Taruna Ikrar, Chairman, Medical Council: No Need to be Afraid of Foreign Doctors
It is only a matter of time for foreign doctors to start work in Indonesia. According to Chairman of the Medical Council of the Indonesian Medical Council (KKI), Taruna Ikrar, sooner or later, Indonesian doctors across the archipelago must prepare themselves for tough competition.
AS the country faces an imminent shortage of medical doctors, the country needs to open its door to foreign doctors to fill the gap. “We will be short of around 160,000 doctors by 2030,” said Taruna, 51, in a special interview with Tempo in his office on November 11.
The idea to ‘import’ foreign doctors has been floated several times by Coordinating Minister for Maritime Affairs and Investment Luhut Binsar Pandjaitan. Besides filling the domestic shortage, foreign doctors are expected to turn Indonesians back from seeking medical treatment overseas. The Indonesian Medical Association (IDI) has strongly opposed to the idea saying that Indonesia has sufficient supply of doctor. It is just that they have not been evenly distributed.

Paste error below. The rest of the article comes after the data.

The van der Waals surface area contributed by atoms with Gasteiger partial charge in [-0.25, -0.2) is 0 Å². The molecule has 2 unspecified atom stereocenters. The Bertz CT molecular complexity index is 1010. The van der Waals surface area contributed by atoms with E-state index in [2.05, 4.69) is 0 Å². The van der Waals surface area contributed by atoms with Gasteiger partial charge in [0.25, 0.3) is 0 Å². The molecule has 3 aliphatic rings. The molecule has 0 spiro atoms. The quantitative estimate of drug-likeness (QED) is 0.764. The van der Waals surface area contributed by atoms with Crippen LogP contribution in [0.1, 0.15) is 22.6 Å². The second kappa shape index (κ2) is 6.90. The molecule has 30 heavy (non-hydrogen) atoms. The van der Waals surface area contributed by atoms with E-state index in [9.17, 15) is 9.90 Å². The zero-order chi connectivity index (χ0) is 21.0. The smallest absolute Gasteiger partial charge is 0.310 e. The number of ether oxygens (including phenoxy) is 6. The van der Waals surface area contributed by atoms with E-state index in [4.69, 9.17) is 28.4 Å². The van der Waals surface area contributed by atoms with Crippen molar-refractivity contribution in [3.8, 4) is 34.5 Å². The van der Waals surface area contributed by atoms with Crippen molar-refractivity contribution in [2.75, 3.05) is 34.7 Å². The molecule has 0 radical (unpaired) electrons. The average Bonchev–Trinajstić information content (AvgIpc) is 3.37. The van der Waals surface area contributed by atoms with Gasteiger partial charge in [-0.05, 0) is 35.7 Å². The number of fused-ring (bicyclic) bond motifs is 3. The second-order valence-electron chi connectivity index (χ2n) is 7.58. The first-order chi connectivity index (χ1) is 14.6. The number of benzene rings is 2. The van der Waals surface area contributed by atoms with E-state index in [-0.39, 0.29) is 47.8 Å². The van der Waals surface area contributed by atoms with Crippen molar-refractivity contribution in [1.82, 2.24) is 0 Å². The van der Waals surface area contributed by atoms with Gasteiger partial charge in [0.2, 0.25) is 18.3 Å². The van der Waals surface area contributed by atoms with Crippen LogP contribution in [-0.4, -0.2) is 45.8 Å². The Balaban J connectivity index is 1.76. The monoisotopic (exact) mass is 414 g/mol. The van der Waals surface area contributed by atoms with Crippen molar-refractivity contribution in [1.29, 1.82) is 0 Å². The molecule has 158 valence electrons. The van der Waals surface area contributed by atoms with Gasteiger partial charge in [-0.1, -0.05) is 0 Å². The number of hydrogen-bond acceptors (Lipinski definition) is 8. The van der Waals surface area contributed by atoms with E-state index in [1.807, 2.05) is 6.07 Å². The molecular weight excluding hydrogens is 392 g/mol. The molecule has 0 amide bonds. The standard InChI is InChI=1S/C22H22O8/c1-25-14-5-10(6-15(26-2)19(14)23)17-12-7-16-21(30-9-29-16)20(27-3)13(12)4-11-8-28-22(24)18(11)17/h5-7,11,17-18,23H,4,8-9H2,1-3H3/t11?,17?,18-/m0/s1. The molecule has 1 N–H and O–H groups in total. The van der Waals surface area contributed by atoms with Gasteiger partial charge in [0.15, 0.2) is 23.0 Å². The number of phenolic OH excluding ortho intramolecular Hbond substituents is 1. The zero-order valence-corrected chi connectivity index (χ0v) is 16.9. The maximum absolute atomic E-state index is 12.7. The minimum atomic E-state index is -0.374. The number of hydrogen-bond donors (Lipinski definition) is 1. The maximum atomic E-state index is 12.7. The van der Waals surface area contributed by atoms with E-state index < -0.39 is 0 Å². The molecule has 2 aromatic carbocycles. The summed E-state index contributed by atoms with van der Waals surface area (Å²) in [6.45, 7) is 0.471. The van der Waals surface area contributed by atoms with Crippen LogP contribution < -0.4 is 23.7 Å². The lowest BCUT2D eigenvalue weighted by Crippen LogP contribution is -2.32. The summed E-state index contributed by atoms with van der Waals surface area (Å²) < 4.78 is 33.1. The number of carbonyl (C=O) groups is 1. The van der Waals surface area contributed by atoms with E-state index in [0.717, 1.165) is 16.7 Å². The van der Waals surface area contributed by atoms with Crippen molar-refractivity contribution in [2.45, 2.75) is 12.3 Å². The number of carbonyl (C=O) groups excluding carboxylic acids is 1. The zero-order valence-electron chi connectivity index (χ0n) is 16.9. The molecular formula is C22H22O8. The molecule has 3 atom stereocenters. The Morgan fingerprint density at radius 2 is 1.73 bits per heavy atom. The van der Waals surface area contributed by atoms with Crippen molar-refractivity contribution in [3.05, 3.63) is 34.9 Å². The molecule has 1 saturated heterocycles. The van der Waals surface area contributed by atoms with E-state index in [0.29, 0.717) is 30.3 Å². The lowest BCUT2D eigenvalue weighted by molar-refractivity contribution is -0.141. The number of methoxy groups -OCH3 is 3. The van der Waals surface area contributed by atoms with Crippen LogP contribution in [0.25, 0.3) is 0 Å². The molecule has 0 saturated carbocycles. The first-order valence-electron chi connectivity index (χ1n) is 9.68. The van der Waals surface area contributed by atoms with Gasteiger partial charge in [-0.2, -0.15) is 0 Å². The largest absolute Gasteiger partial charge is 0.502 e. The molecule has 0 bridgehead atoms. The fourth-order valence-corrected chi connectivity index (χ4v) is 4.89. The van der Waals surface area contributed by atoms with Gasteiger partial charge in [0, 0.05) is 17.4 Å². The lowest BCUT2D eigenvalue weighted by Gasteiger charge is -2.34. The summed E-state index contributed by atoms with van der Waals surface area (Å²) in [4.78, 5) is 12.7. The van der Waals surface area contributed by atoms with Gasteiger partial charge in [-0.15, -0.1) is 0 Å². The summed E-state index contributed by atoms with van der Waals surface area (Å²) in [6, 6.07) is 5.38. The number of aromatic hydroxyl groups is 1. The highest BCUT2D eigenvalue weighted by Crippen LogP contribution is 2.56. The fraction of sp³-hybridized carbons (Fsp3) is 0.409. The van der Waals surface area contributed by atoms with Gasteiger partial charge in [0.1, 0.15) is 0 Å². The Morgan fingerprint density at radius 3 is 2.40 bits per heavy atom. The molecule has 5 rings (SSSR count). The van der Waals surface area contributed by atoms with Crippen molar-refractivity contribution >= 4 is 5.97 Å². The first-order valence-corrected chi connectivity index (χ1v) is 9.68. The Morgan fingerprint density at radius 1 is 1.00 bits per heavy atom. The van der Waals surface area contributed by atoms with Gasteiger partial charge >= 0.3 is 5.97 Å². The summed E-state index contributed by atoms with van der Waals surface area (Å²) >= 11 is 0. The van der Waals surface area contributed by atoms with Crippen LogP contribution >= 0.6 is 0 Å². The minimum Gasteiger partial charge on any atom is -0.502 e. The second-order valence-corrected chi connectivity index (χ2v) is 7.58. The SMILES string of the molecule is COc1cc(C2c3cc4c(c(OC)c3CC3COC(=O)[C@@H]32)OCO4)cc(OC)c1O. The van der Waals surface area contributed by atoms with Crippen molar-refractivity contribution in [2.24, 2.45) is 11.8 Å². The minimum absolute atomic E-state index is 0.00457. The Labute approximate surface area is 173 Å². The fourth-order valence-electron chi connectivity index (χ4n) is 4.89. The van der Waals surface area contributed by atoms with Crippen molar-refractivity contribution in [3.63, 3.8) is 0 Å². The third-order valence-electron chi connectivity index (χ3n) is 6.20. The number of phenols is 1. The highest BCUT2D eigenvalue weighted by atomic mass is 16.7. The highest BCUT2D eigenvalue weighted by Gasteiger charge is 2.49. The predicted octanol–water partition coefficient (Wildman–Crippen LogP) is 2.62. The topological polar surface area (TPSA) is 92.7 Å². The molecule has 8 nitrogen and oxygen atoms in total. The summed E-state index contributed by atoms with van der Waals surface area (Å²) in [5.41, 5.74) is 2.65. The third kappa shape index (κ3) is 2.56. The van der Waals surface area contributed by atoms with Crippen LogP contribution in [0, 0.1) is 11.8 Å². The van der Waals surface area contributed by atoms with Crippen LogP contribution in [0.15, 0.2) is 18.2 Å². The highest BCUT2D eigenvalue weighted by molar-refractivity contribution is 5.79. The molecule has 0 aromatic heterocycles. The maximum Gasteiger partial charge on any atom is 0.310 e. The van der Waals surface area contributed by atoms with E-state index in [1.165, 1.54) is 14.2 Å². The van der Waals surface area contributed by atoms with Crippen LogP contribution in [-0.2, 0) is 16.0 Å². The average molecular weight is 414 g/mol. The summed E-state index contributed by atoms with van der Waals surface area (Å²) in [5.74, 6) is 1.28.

Taruna, quoting the World Health Organization’s (WHO) data, said that the ideal ratio of doctors to population is 0.4 percent or four doctors for 1,000 population. “The total number of our doctors are only around 250,000 (1:1000 according to the health ministry’s data),” he said. According to Taruna the Covid-19 pandemic which has already claimed at least 132 doctors and keeps on raging with no end in sight has made the need to bring in doctors from outside even more relevant.
Since returning after years of working as a doctor and a scientist in Japan and the United States, Taruna has occupied several key posts. At the request of Terawan Agus Putranto, former head of Gatot Soebroto Central Army Hospital (RSPAD) and now health minister, he was appointed as an expert staffer and then as one of the 17 members of the KKI representing the health ministry.